According to them, the smoke is usually of a blue-white color and is accompanied by a smell of burning oil. The smoke usually clears out some minutes after startup, particularly when the bike reaches cruising speed.
Most diagnoses conducted by owners traced the problem to failed valve stem seals. The primary duty of the valve stem seals is to control oil consumption and valve lubrication. They also prevent oil in the valve cover from entering the engine’s combustion chamber.
Although they are made to last, these valves may wear out, crack, or break over time. If this happens, they will lose their ability to direct oil flow. Afterward, the oil will flow from the cylinder head to the combustion chamber.
When you ignite the motorcycle, fuel, air, and oil will mix. This causes the burning oil smell and the smoke that pours out from the exhaust pipe at startup.
This problem isn’t particularly serious as the smoke disappears once you start riding. However, if you don’t want the smell of smoke on your clothes, it is advisable to get new valve stem seals.
5. Engine Backfires Or Misfires While Riding
A misfire and backfire are almost similar. Both often have similar causes and symptoms; for example, both are consequences of an imbalance in the air-to-fuel ratio.
A misfire happens when the engine is running lean (too much air), while a backfire happens when the engine is running rich (too much fuel).
Misfiring and backfiring problems are quite common in the TT600 models. For owners whose engine suffered a misfire, the engine made a popping/banging sound, and this was followed by a loss of power.
On the other hand, owners whose TT600s suffered from a backfire reported hearing a popping sound from the motorcycle’s exhaust. Like the misfire, this is often followed by a decrease in power.
Here are some causes of engine misfires and backfires on the TT600 models:
- Dirty spark plugs
- Clogged fuel lines
- Clogged air filters
- Bad fuel pumps
6. Multiple Battery Problems
Some TT600 owners have complained about the performance of the batteries on their bikes.
From the reports, it seems the battery often fails to charge or cannot hold a charge (and drains rapidly). A particular rider complained that his bike died after some miles, even though he’d charged it before.
In worse cases, the bike doesn’t start at all.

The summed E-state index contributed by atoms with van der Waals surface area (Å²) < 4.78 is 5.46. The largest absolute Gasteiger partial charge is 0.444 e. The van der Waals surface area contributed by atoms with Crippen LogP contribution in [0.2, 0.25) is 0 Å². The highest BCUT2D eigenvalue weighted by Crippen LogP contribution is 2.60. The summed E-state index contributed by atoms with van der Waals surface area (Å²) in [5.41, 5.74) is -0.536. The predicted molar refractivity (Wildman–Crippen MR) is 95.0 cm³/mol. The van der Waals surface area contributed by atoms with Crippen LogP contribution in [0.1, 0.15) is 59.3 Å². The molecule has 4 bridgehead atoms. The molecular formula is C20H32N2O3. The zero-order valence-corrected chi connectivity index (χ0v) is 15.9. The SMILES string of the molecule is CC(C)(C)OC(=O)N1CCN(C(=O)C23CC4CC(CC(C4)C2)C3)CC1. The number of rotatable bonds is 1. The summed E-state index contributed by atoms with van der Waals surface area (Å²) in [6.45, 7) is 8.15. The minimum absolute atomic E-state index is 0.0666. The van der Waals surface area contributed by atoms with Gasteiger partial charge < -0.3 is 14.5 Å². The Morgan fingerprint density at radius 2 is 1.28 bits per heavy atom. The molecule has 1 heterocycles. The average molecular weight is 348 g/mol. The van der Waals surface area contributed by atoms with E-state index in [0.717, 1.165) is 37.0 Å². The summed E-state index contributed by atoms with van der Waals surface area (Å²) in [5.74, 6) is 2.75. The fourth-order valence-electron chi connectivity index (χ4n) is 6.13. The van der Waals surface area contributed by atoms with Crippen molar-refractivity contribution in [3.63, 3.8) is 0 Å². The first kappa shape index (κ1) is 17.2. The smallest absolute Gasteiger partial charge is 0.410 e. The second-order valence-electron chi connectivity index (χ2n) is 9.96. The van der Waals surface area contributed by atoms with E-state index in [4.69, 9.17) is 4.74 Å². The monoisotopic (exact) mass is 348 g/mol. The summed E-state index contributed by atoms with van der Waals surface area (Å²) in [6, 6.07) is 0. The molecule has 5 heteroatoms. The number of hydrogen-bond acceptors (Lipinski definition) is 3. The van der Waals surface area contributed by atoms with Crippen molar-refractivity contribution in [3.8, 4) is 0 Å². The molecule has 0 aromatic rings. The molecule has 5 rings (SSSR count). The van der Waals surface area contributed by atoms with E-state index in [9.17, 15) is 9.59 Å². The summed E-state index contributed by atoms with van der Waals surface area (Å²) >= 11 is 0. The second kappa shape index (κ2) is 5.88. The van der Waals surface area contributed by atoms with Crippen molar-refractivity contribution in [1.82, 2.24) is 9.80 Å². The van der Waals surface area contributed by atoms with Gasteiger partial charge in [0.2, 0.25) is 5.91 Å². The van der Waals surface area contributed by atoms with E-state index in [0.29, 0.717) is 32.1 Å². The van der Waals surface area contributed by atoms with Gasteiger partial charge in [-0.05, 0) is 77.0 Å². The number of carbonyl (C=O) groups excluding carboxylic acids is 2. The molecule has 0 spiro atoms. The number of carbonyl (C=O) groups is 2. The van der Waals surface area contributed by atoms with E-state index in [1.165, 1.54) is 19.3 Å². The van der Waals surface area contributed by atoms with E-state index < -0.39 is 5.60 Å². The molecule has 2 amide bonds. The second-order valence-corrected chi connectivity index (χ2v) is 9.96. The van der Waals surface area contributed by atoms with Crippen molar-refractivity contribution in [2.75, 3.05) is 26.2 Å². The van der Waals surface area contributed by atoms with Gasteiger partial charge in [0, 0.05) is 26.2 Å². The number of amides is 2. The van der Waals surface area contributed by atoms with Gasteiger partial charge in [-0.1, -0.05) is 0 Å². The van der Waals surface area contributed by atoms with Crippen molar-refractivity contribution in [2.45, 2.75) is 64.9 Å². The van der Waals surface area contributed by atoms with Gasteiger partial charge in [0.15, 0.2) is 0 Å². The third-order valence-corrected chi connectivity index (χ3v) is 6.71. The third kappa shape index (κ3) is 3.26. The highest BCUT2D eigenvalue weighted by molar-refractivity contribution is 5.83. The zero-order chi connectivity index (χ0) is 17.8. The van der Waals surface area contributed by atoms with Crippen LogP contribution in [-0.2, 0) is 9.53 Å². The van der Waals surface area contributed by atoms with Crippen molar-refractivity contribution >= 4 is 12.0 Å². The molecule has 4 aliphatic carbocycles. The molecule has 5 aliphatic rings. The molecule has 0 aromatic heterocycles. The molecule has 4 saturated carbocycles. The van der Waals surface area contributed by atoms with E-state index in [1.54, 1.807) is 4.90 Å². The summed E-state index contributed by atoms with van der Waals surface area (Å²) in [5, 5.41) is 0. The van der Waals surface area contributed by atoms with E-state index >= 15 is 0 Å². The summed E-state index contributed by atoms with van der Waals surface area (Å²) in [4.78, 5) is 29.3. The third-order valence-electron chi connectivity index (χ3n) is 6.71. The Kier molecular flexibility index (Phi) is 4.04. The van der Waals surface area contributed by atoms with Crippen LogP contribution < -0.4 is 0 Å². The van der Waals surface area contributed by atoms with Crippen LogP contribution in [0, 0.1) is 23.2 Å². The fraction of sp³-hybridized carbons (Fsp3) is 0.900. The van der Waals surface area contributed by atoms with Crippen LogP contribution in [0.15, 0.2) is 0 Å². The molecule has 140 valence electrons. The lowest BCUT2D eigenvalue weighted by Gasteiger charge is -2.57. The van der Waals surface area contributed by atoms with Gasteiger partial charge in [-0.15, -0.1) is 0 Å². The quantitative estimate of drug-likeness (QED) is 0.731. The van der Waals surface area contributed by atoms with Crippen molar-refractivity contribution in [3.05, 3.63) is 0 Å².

Potential causes range from a faulty stator to a failed regulator or starter. While you can conduct a test of the electrical system to detect what’s wrong, we’ll advise you not to.
Instead, have a technician conduct a thorough examination of your bike’s electrical system and recommend a solution.
General Pros and Cons of the Yamaha TT600
Here are some of the advantages and disadvantages of the Yamaha TT600:
Pros Of Yamaha TT600
1. Reliable Engine:
The Yamaha TT600 comes with a simple air-cooled four-stroke engine that is easy to maintain.
Moreover, its air-cooled nature means fewer moving parts, which equals fewer chances for something to break down. The models have a recommended 6000-mile maintenance interval, which is impressive.
The engine itself is no slouch, and the bike is suitable for quick trips around town.
The engine produces a decent 37 back-wheel bhp and offers an appreciable amount of torque as well. This allows the TT600 to perform well, even on dirt tracks.
2. Good Ride Quality:
Owners have given positive comments concerning the TT600’s ride quality.
According to them, the bike is comfortable enough to be used for in-town rides.
If you’re looking for a budget city-friendly bike, the TT600 is an advisable option.
3. Offers Superior Value:
The TT600 is a great investment for anyone looking for a cheap enduro bike.
It has low running costs and depreciates slowly, which means your purchase will remain valuable for longer.
Although it is more geared toward off-road riding, the TT600 can handle city riding with ease.
Cons Of Yamaha TT600
The following are common issues with the TT600:
- Faulty CDI Problem
- Swingarm May Crack
- Bike Doesn’t Start Properly
- Bike Smokes On Startup
- Engine Backfires Or Misfires While Riding
- Recurrent Battery Problems
What Do the Reviews Say?
“With its low price, air-cooled, four-stroke motor and simple chassis the Yamaha TT600R represent the utilitarian side of modern biking. It does have some off-road pretensions, but it’s most at home pressed into the role of a tough urban commuter. On the flip side, the Yamaha TT660R turns motorways into instruments of torture.”
What’s The Resale Value On the Yamaha TT600?
Note: You may have to import these bikes into the US.